The OP has taken a rather utilitarian view of the circumstances, but there’s more to it than that. They’re not necessarily jobless because of the recession or because their parents told them to follow their dreams. If they were doing that, they’d be working somewhere, doing something, setting up something, volunteering, anything other than waiting for someone to hand them a job.

This post tells a huge amount…

So the jobs are in Restaurants, Shops, Finance, and Health Care.

Somethings missing…

All of them in the FIRE economy, or mostly dependent on consumer spending, which is in term driven by lending. Most of the US and UK economy is driven by investment in consumption and not by investment in production.

It seems to me one of the problems with Irish society and the Irish economy is the strictly utilitarian approach many have to education, where aptitude and desire have less to do with one’s educational path than financial prospects and social prestige. You simply will not develop a knowledge economy full of creative, independent thinkers and risk-taking entrepreneurs if the entire system is set up to reward only ‘practical’ choices. Worse, if social stigma attaches to supposedly impractical subjects, you can forget about this country ever - I mean ever - generating a worthwhile new idea. Also, the notion that what you study for three or four years in early adulthood determines your career options for a lifetime is shortsighted and counterproductive. People learn their whole lives and flexible thinkers and doers are more valuable in the long term. Credentialism is stultifying.

The B ark set sail from Limerick last year Nate, covered here at the time.

My point is more on the specialization of the subjects and the job prospects. The idea that someone wants to follow their dreams is great. But if a large number of people follow the same dream and there is no outlet at the end then it seems to me that this time spent for many has put them into a work place where they have to compete with others with a more practical training in putting food on the table. I don’t disagree with the point made that if we corral everyone into becoming an accountant or a teacher then the country is doomed as the creative sector disappears. (no jokes about creative accountants please)
What struck me is the lack of transferable soft skills of many of the mentioned careers. Look by two years time we will have a couple of hundred CSI addicted Medical Scientists graduated. If they can’t get a job analysing tissue samples in a hospital, then fine. Get a job as a lab tech, apply to work in the pharma sector. They will be PC literate, understand quality and cGMP, the job prospects are wide and varied. Can you say the same for many of the jobs above.
That’s my point. I’m not having a go at the professions mentioned, I’m having a go at what I see as people studying courses with very few job prospects. Only the most determined/lucky will get into these posts. What do ya do with those who don’t?

Unfortunately, employers are demanding fully trained identikit ‘resources’ for their ‘organisations’. They don’t do training any more. When I was a lad, a company would take you on and train you in what they wanted you to do and how they wanted you to do it…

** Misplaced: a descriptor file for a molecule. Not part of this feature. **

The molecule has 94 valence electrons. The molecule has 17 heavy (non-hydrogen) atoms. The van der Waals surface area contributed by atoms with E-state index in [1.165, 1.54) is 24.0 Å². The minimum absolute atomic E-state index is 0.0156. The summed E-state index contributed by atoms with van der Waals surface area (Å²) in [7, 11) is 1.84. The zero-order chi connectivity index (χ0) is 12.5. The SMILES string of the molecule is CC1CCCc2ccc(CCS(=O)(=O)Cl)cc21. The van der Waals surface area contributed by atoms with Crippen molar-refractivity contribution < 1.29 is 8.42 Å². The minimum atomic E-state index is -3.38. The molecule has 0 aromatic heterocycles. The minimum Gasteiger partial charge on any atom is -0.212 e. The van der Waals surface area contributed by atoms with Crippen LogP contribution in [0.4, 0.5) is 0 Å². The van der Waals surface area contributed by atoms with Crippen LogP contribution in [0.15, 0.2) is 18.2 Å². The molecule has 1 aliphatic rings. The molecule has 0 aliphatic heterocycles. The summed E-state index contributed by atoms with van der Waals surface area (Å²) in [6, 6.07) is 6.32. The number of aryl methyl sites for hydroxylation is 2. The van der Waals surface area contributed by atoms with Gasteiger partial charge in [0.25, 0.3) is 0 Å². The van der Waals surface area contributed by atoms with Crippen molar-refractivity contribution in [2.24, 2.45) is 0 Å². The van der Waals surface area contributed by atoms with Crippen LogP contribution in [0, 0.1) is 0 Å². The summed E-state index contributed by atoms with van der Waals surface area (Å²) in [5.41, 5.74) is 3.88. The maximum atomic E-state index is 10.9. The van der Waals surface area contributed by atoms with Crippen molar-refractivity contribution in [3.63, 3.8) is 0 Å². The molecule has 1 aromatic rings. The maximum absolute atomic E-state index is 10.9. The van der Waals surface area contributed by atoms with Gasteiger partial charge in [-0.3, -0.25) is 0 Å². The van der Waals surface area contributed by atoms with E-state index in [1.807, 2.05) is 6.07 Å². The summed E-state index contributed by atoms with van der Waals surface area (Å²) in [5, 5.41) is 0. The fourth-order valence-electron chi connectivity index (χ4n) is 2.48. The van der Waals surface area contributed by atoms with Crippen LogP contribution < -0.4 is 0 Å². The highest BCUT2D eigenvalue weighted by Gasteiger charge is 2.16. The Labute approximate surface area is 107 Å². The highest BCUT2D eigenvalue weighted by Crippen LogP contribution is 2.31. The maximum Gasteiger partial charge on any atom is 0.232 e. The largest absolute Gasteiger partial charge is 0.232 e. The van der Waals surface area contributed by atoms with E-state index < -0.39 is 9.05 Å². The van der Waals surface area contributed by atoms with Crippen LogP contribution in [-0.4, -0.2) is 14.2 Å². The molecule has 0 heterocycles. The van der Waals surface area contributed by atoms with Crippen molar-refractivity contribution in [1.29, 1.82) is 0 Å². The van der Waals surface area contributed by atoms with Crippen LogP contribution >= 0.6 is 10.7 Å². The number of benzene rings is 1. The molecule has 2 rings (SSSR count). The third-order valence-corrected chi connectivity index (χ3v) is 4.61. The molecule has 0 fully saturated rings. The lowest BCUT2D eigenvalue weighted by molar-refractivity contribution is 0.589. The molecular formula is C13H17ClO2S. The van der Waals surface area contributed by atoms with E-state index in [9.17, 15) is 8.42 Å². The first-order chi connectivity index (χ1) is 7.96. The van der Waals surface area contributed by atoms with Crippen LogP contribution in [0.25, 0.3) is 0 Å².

Very poor article. Even in the best of times sound engineering, film & TV and flight instructor are courses which probably won’t lead to a job.

What I find amazing is the girl doing interior design. Hasn’t she learnt anything from her experience? Fluffy courses are not good for finding a job.

Someone should be telling these people that science/engineering is the way to go. I understand these subjects aren’t for everyone, but doing things like a FOUR YEAR (WTF?!) interior design course is a waste of time.

I followed my dream and still do, although almost two decades later financially it hasn’t paid off. However the pursuit of my personal interests diverted me from settling for what everyone said was easy, property.
I think Springsteen said it best;
“To settle back is to settle without knowing the hard edge that you’re settling for.”

While awareness of the job market is practical, to pursue a course of study to get a job that pays well today is pointless when you consider that following your interests may as easily deliver the same net pay.

I know plenty of friends that played safe career wise but loaded up on property just so they could retire early to pursue what they really wanted to do in the first place. They now struggle financially and their ambitions are indefinitely postponed while they work for their new boss, NE; too small for NAMA, too big for MABS.

Too true , how very well put :frowning:

This is interesting. I was thinking about it before I saw this thread and was thinking of starting a thread myself as I have a query.
I have a friend with a nineteen year old son. He is out of work.
He is very hard working and actually really loves working. He particularly likes mechanical work and skilled manual type work. Has applied for every single job that has come up and is continually sending out his CV unsolicited type of thing.
He has done a Fas course in warehouse management (or something like that) and go a work experience position from it. His employer extended and extended the work experience as he was such a good worker but at the end of the day he didn’t have a position to offer him and there were limits to how long you can extend the work experience thing with Fas.
He is ineligible to do another Fas course as there is some kind of rationing thing going on.
His mum is willing to pay for some kind of course.

Have any of you got any ideas what kind of course (non academic) might actually lead to the chance of a job?
Any ideas most welcome.

Sign up for a beginners course in German or Dutch. If he is a hard worker he’ll do okay in a country that recognises hard work. Tell him to get out of dodge for a few years and enjoy himself. The only thing you end up with here when you are on the dole is a single figure pitch and putt handicap. He sounds like the sort of lad that would thrive given the right start. It might do him the world of good not being stuck here living on hand outs, drinking too much and spending half the day in the scratcher. Especially at that age, it would build a lot of self esteem if he was out there standing on his own two feet.

What about an apprenticeship up North or across the water?